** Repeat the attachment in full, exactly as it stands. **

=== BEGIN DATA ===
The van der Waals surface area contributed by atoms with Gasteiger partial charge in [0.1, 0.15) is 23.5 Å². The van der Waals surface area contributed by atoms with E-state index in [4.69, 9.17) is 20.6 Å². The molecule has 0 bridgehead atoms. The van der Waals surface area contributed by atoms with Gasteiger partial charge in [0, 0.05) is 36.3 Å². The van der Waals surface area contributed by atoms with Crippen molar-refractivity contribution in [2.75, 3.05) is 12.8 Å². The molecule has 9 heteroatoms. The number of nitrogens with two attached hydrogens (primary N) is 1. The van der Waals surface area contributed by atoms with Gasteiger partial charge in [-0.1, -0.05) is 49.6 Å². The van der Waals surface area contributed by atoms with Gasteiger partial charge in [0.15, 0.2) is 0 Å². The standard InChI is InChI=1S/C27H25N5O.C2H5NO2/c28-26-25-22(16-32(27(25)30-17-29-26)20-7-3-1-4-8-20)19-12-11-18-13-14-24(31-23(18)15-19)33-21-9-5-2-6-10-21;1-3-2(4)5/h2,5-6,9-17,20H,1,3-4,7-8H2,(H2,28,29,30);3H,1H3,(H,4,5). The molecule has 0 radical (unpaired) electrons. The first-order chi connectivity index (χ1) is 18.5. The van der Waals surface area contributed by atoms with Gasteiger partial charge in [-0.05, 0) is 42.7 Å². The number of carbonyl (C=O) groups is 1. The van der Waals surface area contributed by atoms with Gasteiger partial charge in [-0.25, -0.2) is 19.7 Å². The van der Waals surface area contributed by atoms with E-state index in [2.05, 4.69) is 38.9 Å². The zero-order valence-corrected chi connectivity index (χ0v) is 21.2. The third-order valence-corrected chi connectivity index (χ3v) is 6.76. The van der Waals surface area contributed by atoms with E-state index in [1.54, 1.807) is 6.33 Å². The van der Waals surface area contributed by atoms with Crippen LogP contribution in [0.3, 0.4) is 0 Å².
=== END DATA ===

The van der Waals surface area contributed by atoms with Gasteiger partial charge in [0.1, 0.15) is 23.5 Å². The van der Waals surface area contributed by atoms with E-state index in [4.69, 9.17) is 20.6 Å². The molecule has 0 bridgehead atoms. The van der Waals surface area contributed by atoms with Gasteiger partial charge in [0, 0.05) is 36.3 Å². The van der Waals surface area contributed by atoms with Crippen molar-refractivity contribution in [2.75, 3.05) is 12.8 Å². The molecule has 9 heteroatoms. The number of nitrogens with two attached hydrogens (primary N) is 1. The van der Waals surface area contributed by atoms with Gasteiger partial charge in [-0.1, -0.05) is 49.6 Å². The van der Waals surface area contributed by atoms with Gasteiger partial charge in [0.15, 0.2) is 0 Å². The standard InChI is InChI=1S/C27H25N5O.C2H5NO2/c28-26-25-22(16-32(27(25)30-17-29-26)20-7-3-1-4-8-20)19-12-11-18-13-14-24(31-23(18)15-19)33-21-9-5-2-6-10-21;1-3-2(4)5/h2,5-6,9-17,20H,1,3-4,7-8H2,(H2,28,29,30);3H,1H3,(H,4,5). The molecule has 0 radical (unpaired) electrons. The first-order chi connectivity index (χ1) is 18.5. The van der Waals surface area contributed by atoms with Gasteiger partial charge in [-0.05, 0) is 42.7 Å². The number of carbonyl (C=O) groups is 1. The van der Waals surface area contributed by atoms with Gasteiger partial charge in [-0.25, -0.2) is 19.7 Å². The van der Waals surface area contributed by atoms with E-state index in [2.05, 4.69) is 38.9 Å². The zero-order valence-corrected chi connectivity index (χ0v) is 21.2. The third-order valence-corrected chi connectivity index (χ3v) is 6.76. The van der Waals surface area contributed by atoms with E-state index in [1.54, 1.807) is 6.33 Å². The van der Waals surface area contributed by atoms with Crippen LogP contribution in [0.3, 0.4) is 0 Å².